After-acquired property is personal or real property acquired by a debtor after he/she has signed a security agreement that secures the debt with all his/her property. Therefore, the new property also becomes collateral for the debt. This includes improvements to real property which is security on a deed of trust or mortgage and personal property pledged in a security agreement. The intent is to subject additional property to a creditor's lien and remove doubt about whether improvements or repairs fall under an agreement in a secured transaction.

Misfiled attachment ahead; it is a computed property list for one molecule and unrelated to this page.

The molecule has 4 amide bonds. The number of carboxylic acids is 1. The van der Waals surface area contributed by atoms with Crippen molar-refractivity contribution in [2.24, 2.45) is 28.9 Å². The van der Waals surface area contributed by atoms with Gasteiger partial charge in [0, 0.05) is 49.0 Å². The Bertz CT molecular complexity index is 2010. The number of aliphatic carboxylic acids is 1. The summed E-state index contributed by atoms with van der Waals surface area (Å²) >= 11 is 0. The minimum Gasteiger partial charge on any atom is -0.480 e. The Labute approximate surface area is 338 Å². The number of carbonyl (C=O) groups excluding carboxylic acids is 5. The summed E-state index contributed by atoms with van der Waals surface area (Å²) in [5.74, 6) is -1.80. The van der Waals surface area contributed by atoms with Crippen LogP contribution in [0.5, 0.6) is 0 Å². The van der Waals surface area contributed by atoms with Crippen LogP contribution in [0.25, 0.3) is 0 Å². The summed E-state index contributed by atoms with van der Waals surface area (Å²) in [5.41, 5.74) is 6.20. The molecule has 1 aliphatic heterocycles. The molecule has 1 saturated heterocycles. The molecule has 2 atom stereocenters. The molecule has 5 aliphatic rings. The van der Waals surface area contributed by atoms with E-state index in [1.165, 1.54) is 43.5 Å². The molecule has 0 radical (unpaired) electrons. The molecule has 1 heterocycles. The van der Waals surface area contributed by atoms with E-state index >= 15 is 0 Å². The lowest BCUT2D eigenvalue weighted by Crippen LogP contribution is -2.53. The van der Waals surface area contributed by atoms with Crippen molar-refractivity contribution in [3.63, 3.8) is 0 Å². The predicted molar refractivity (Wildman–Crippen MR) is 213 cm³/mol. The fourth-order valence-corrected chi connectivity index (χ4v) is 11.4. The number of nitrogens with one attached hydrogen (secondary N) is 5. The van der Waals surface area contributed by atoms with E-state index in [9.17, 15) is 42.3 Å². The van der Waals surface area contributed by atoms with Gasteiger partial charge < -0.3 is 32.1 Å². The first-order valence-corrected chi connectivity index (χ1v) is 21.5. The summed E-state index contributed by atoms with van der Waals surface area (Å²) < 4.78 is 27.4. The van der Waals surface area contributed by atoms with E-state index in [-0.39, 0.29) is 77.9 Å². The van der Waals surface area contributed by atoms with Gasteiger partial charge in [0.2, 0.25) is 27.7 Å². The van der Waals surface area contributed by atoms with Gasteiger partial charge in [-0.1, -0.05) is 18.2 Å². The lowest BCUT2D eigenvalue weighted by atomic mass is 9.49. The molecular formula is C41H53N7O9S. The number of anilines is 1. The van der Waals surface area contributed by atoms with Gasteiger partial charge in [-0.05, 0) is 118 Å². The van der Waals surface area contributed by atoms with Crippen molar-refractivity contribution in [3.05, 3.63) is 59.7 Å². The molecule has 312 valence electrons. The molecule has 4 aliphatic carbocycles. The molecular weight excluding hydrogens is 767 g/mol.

After-acquired property is property which a debtor acquires after the execution of a mortgage or other form of indebtedness and which secures the indebtedness. Under the Uniform Commercial Code (UCC), which has been adopted in some form by almost all states, after-acquired property includes improvements to real property which is security on a deed of trust or mortgage and personal property pledged in a security agreement.
In bankruptcy law, it is property acquired by the bankrupt person after he/she has filed a petition in bankruptcy. This after-acquired property is free from creditors' claims and not included in the assets which may be used to pay any debts which existed at the time of bankruptcy filing. There are certain exceptions to this rule for certain property right acquired or vested within six months of filing the bankruptcy petition.